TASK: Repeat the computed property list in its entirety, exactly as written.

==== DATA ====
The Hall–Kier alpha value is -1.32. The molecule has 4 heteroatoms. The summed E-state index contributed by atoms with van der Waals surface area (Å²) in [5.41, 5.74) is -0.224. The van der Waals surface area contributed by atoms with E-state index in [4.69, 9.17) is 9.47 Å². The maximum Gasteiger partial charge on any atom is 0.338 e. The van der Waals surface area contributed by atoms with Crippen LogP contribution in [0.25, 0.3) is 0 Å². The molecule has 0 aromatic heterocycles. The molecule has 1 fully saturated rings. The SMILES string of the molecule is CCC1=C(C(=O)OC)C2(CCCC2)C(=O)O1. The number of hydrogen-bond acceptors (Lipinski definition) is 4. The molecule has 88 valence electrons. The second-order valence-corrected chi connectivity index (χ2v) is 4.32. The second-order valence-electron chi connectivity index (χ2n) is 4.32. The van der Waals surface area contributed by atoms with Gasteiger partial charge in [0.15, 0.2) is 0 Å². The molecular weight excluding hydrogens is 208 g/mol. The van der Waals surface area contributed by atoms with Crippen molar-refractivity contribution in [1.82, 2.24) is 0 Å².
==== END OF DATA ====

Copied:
The Hall–Kier alpha value is -1.32. The molecule has 4 heteroatoms. The summed E-state index contributed by atoms with van der Waals surface area (Å²) in [5.41, 5.74) is -0.224. The van der Waals surface area contributed by atoms with E-state index in [4.69, 9.17) is 9.47 Å². The maximum Gasteiger partial charge on any atom is 0.338 e. The van der Waals surface area contributed by atoms with Crippen LogP contribution in [0.25, 0.3) is 0 Å². The molecule has 0 aromatic heterocycles. The molecule has 1 fully saturated rings. The SMILES string of the molecule is CCC1=C(C(=O)OC)C2(CCCC2)C(=O)O1. The number of hydrogen-bond acceptors (Lipinski definition) is 4. The molecule has 88 valence electrons. The second-order valence-corrected chi connectivity index (χ2v) is 4.32. The second-order valence-electron chi connectivity index (χ2n) is 4.32. The van der Waals surface area contributed by atoms with Gasteiger partial charge in [0.15, 0.2) is 0 Å². The molecular weight excluding hydrogens is 208 g/mol. The van der Waals surface area contributed by atoms with Crippen molar-refractivity contribution in [1.82, 2.24) is 0 Å².